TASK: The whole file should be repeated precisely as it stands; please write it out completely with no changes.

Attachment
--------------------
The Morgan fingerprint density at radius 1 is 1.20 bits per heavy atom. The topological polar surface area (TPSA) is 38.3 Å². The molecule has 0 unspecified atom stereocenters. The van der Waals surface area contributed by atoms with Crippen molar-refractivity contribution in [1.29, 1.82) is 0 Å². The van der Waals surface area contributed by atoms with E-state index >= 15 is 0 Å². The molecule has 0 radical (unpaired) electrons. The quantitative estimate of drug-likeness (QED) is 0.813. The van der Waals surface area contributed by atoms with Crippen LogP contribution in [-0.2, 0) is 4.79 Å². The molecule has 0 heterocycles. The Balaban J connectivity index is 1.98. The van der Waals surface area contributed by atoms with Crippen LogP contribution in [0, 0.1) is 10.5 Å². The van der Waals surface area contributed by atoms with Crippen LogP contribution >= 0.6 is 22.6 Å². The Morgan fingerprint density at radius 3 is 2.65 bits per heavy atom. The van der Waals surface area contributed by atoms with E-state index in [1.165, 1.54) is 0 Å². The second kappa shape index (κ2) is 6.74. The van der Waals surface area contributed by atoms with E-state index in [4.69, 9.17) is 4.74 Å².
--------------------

The Morgan fingerprint density at radius 1 is 1.20 bits per heavy atom. The topological polar surface area (TPSA) is 38.3 Å². The molecule has 0 unspecified atom stereocenters. The van der Waals surface area contributed by atoms with Crippen molar-refractivity contribution in [1.29, 1.82) is 0 Å². The van der Waals surface area contributed by atoms with E-state index >= 15 is 0 Å². The molecule has 0 radical (unpaired) electrons. The quantitative estimate of drug-likeness (QED) is 0.813. The van der Waals surface area contributed by atoms with Crippen LogP contribution in [-0.2, 0) is 4.79 Å². The molecule has 0 heterocycles. The Balaban J connectivity index is 1.98. The van der Waals surface area contributed by atoms with Crippen LogP contribution in [0, 0.1) is 10.5 Å². The van der Waals surface area contributed by atoms with Crippen LogP contribution >= 0.6 is 22.6 Å². The Morgan fingerprint density at radius 3 is 2.65 bits per heavy atom. The van der Waals surface area contributed by atoms with E-state index in [1.165, 1.54) is 0 Å². The second kappa shape index (κ2) is 6.74. The van der Waals surface area contributed by atoms with E-state index in [4.69, 9.17) is 4.74 Å².